Among the many issues we are confronting during the coronavirus pandemic, public policy regarding housing affordability and stability ranks near the top. Affordable housing is an essential component of our societal infrastructure, and has a direct impact on our most vulnerable.
With courts in many states set to begin hearing eviction cases again, and unemployment still high due to the pandemic, this fall could be a precarious time for many Americans. The last $600 unemployment checks were sent in July. And even though the Federal Emergency Management Agency will begin to send out $300 checks in many states, there is uncertainty about uniform implementation. In the meantime, for those at risk, day-to-day expenses continue, credit card bills loom, saved funds are being depleted and there is no quick answer in sight.
Those who work at social service organizations with fixed-income clients, including Holocaust survivors, are concerned. Administrators warn that their clients, and especially those on disability, are already stretching their dollars to cover expenses, and those who have lost their jobs are having trouble finding new ones.
While we focus on those who struggle with the very real fear and anxiety of potential homelessness, we are also concerned about landlords, who are not receiving rent payments even as they continue to face unforgiving mortgage obligations, real estate taxes and mounting operational and maintenance expenses. We need a solution that is forgiving for renters in need and responsive to the financial demands made of landlords.
The eviction moratorium that President Donald Trump declared last week is welcome. But no one sees it as a long-term fix. Not only will it not help renters begin paying their bills again, it also shifts the entire financial burden of that adjustment to landlords, with no offsetting benefit.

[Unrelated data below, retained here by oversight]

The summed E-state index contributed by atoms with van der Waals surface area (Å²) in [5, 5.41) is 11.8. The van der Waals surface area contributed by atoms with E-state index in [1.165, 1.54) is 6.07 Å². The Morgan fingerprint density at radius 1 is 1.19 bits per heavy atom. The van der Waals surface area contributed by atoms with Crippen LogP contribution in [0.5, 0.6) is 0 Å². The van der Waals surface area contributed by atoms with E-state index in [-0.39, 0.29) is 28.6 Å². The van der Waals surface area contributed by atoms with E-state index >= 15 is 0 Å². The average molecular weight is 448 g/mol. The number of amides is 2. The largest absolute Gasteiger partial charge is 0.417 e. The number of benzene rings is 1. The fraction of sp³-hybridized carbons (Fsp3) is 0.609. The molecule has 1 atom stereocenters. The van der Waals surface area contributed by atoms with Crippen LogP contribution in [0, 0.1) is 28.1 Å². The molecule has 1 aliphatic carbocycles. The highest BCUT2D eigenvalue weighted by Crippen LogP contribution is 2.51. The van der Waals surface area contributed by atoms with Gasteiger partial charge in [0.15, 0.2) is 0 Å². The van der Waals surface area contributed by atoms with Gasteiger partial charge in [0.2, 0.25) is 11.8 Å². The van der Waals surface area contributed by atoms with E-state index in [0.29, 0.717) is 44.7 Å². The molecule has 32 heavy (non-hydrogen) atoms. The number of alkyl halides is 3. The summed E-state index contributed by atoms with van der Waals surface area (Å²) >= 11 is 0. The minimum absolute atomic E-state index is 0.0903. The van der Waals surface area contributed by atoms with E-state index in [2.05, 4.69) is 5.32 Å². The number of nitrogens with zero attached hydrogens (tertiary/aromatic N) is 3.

Only the federal government can address the issues comprehensively. In recent testimony before Congress, suggestions were made for an interim approach that would provide direct financial assistance to renters in need, targeted financial assistance for landlords and resources to assist local government in managing activity upon expiration of eviction moratoriums. While such an approach may address parts of the problem, it will do little to respond to rising affordable housing demand as income numbers continue to decline.
During the next seven weeks leading up to our presidential elections, we call on both campaigns, and the deep creative resources available to them, to develop comprehensive approaches toward resolution of our nation’s affordable housing puzzle — beginning with a shorter-term COVID solution, and a longer-term national one. The displacement of the pandemic has helped focus more of us on the immediacy of our country’s affordable housing dilemma. We need to support those in dire financial need, and provide meaningful economic relief to those whom we are asking to provide housing for them.
We are beset by an affordable housing crisis. Let’s think about it as we pray for a year of health, happiness and good fortune.